Infrequently Noted

Alex Russell on browsers, standards, and the process of progress.

Vendor Prefixes Are A Rousing Success

tl;dr version: Henri Sivonen's arguments against vendor prefixing for CSS properties focus on harm without considering value, which in turn has caused him to come to a non-sensical set of conclusions and recommendations. Progress is a process, and vendor prefixes have been critical in accelerating that process for CSS.

For a while now I've been hearing the meme resurface from CSS standards folks and a few implementers that "vendor prefixes have failed". I'd assumed this was either a (bad) joke or that it was one of those things that web developers would scoff at loudly enough to turn the meme recessive. I was wrong.

Henri Sivonen, Mozilla hacker extrordinare, has made the case directly and at length. Daniel Glazman, co-chair of the CSS WG posted a point-by-point response. If you have the patience, you should read both.

Lost in the debate between "browser people" and "spec people" is the the essential nature of what has happened with prefixes: they worked. From the perspective of a web developer, any first approximation of the history of vendor prefixes are pure win, even if only a fraction of the value that has been delivered behind them is attributable to prefixes un-blocking vendors from taking risks and shipping early.

Daniel's rebuttal to Henri gets a lot of things right, but he gives in on an essential point; by agreeing with Henri that vendor prefixes are "hurting web authors" he wites off the benefits that they've delivered -- namely the ability of vendors to get things out to devs in a provisional way that has good fallback and future-proofing properties and the ability for devs to build with/for the future in an opt-in, degradable way.

Rounded corners, gradients, animations, flex box, etc. are all design and experience enablers that developers have been able to take advantage of while waiting for the standards dust to settle, and thanks to W3C process, it takes a LONG time to to settle. Yes, that has some costs associated with it. Henri is very worried that browsers that aren't keeping up quickly will be "left behind" by webdevs who use only one vendor's prefix. But surely that's a lesser harm than not getting new features and not having the ability to iterate. And it provides incentive for following browsers to try to make a standard happen. What's not to love? More to the point, I just don't believe that this is a serious problem in practice. What front-ender in 2011 doesn't test on at least two browsers? Yes, yes, i'm sure such a retrograde creature exists, but they were going to be making non-portable content regardless of prefixes. Assuming you're testing fallback at all (e.g., by testing on more than one browser), prefixes not appearing on some browser are just the fallback case. CSS FTW! Webdevs who don't test on more than one browser...well, they're the ones hanging the noose around the neck of their own apps. Vendor prefixes no more enable this stupidity than the existence of the User-Agent header. Compatibility is a joint responsibility and the best each side (browser, webdev) can hope of the other is some respect and some competence. Cherry picking egregious examples and claiming "it's hurting the web" seems, at a minimum, premature.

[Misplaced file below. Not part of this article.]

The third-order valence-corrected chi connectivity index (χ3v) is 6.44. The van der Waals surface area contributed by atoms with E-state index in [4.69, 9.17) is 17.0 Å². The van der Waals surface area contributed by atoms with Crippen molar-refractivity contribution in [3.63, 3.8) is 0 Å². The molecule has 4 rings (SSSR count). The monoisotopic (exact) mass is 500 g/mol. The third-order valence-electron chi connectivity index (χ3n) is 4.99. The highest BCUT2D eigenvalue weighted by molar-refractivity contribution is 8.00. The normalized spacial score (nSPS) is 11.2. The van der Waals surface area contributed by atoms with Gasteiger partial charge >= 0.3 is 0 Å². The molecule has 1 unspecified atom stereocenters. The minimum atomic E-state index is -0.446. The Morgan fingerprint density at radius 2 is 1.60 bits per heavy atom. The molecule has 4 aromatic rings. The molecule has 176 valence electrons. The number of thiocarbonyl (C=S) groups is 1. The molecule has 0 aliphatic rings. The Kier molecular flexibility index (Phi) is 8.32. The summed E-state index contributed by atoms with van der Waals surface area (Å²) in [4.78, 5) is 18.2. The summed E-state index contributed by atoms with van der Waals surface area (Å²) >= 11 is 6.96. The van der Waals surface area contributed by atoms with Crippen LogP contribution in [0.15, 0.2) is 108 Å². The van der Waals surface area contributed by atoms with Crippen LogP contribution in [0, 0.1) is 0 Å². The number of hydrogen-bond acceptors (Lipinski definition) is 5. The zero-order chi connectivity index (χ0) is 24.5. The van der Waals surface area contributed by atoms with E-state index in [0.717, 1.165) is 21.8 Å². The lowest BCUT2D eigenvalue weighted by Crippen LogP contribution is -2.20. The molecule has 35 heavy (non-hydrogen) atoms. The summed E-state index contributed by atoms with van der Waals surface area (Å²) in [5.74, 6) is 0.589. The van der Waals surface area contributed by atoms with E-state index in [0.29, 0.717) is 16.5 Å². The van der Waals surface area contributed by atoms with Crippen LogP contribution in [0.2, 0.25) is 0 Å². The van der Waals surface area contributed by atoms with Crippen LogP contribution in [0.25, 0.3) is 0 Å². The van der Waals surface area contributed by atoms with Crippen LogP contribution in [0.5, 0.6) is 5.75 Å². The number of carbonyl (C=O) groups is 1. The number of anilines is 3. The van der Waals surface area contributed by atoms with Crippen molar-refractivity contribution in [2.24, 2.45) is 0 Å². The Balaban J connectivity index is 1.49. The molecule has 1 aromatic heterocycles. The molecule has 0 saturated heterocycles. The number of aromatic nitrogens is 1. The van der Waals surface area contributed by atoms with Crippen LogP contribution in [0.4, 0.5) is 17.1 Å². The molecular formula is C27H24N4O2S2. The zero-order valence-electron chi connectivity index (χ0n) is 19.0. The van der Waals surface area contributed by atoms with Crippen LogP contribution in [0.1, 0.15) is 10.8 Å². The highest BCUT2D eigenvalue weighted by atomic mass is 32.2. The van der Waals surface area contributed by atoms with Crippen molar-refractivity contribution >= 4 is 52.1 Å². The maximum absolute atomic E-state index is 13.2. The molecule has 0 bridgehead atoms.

And how did we think we'd get a good standard, anyway? By sitting in a room in a conference center more often and thinking about it harder? Waiting on a handfull of early adopters to try something out in a tech demo and never stress it in practice? That's not a market test (see: XHTML2), it doesn't expose developers to the opportunities and tradeoffs that come with a new feature, and doesn't do anything to address the inevitable need to integrate feedback at some point.

Yes, we could go with Henri's suggestion that the first person to ship wins by default, never iterate on any designs, and avoid any/all first-mover disadvantage situations, but who among the browser vendors is perfect? And what would the predictable consequences be? I can only assume that Henri thinks that we'll end up in a situation where vendors coordinate with the CSS WG early to add new stuff, will design things more-or-less in the open, and will only ship features to stable (no flag) when they're sure of their design. That could happen at the limit, but I doubt it. Instead, the already fraught process of adding new features to the platform will be attempted by even fewer engineers. Who wants the responsibility for having to be perfect lest you screw the web over entirely? Fuck that noise, I'm gonna go work on a new database back-end or tune something to go faster. Browsers are made by smart people who have a choice of things to be working on, and any time you see a new platform feature, it probably came about as the result of an engineer taking a risk. Many times the engineers in a position to take those risks don't have a great sense for what good, idiomatic web platform features might be designed, so they'll need to tweak/iterate based on feedback. And feedback is painfully hard to extract from webdevs unless you've made something available in a tangible way such that they can use it and discover the limitations. Shipping things only to dev is perhaps a good idea for other aspects of the platform where we can't count on CSS's forgiving parsing behavior (the basis for prefixes). Syntax changes for JS and CSS seem like good examples. But for features that are primarily new CSS properties? Oy. Making the stakes even higher, reducing the ability to get feedback and iterate isn't going to lead to a harmonious world of good, fast standards creation. It's going to predictably reduce the amount of new awesome that shows up in the platform.